Gary Sevounts, Symantec Corp.
Recent reports-most recently one by the General Accounting Office-have raised concerns over network security in the power and energy sector.
An Internet security threat report published by Symantec in March of this year describes and compares the vulnerabilities and cyber security challenges that several industries face. The report identifies power and energy organizations as nearly twice as likely to experience a “severe” Internet attack as were other industries.
Yet, according to the North American Electric Reliability Council (NERC), there have been no cyber security attacks against the U.S. utilities infrastructure that have caused service interruptions. But, they can-and probably will-happen. According to Howard Schmidt, the former chairman of the President’s Critical Infrastructure Protection Board, terrorist groups are already looking at electric utilities as possible targets for direct attacks. “Computers that were seized so far during the war on terrorism [reveal] that these groups have been studying the vulnerabilities of SCADA systems,” he wrote in a report to President Bush.
Many of these vulnerabilities highlight reluctance in applying traditional security measures such as patching, authentication, virus scanning and password management to systems with the precise timing issues required by SCADA systems. Yet, as SCADA systems increasingly connect with other networks and systems to share data and provide online services, their exposure to threats increases.
Some of these vulnerabilities have already caused trouble for utilities. In January 2003, for example, the Slammer worm successfully made its way through the control system of a U.S. nuclear power plant-disabling it for nearly five hours.
Viruses and worms are just one threat to utilities. Direct attacks are of even greater concern-and they’re not new either. For example, nearly four years ago, a hacker manipulated the SCADA systems controlling a wastewater system in Australia-not just once, but 23 times before being caught. The hacker was familiar with the SCADA software in use at the plant and was able to spoof his way into the network, giving him control over 300 SCADA nodes that regulated sewage and drinking water.
In 2002, the Department of Energy (DOE) published a list of 21 steps to improve the cyber security of SCADA networks. Of particular importance is step 20: “Senior organizational leadership should establish expectations for cyber security performance and hold individuals accountable for their performance.”
In the past, corporations within the electric power sector used a highly fragmented, divisional organizational approach for protecting their digital assets within corporate networks and SCADA systems. Now, the industry is showing signs of change.
Fortunately, a growing number of technologies and services are available to help electric utilities secure not only their SCADA networks but also the networks to which they are connected. Some information security providers now offer SCADA and corporate network assessment services, for example, to help utilities evaluate their corporate and SCADA networks and connections, identify vulnerabilities and offer recommendations.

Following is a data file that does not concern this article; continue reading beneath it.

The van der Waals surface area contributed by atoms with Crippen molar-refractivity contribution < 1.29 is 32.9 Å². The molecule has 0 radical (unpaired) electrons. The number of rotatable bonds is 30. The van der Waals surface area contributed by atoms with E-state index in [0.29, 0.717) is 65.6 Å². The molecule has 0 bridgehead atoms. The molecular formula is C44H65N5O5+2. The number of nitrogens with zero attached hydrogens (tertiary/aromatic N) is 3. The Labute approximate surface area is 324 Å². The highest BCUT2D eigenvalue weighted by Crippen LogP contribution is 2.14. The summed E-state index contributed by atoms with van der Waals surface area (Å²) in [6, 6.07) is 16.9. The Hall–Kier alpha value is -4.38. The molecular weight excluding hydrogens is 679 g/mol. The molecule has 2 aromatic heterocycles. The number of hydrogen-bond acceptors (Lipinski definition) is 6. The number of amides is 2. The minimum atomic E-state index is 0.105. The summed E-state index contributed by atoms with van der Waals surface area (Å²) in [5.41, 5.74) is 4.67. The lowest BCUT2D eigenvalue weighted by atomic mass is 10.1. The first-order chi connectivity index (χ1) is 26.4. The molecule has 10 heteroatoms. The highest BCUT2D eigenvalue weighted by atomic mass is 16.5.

Early warning systems, in turn, are available to keep electric utilities alerted to attacks that are occurring elsewhere across the globe and that might affect their corporate or SCADA networks-before those attacks can impact the organization. Early warning is critical to maintaining business continuity.
Antivirus, firewall, and intrusion detection solutions are also available. When implemented at various external and internal points of the cyber infrastructure, electric utilities can quickly recognize and stop malicious code and hack attempts. For example, a firewall placed between the CMS and the SCADA network of RTUs could be configured to block attacks coming from all unknown IP addresses and ports. Additionally, security devices placed on the connection to the RTU gateway will protect the entire SCADA RTU network.
To see attack attempts and, in turn, recognize where vulnerabilities exist, electric utilities can leverage intrusion detection systems-specifically those that use protocol anomaly detection technology to recognize standard SCADA protocols. What’s more, because intrusion detection systems do not block traffic, they do not introduce unwanted latency into the system.
Finally, security policy and vulnerability assessment solutions are available to help electric utilities formulate an information security policy based on industry standards, regulations, and best practices, then measure ongoing adherence.
Used individually, each information security technology and service adds another level of security to SCADA and corporate networks. Used together, these solutions provide electric utilities with a quantum leap toward overall cyber security. So while it may be impossible to predict when the next attack will occur, corporate leadership can create policies and ensure the implementation of appropriate security practices so that productivity and continuity remain when those attacks do come.
Sevounts is director of industry solutions for Symantec Corporation and is responsible for delivering customized information security solutions to investor-owned companies within the electric power sector. He can be reached at firstname.lastname@example.org.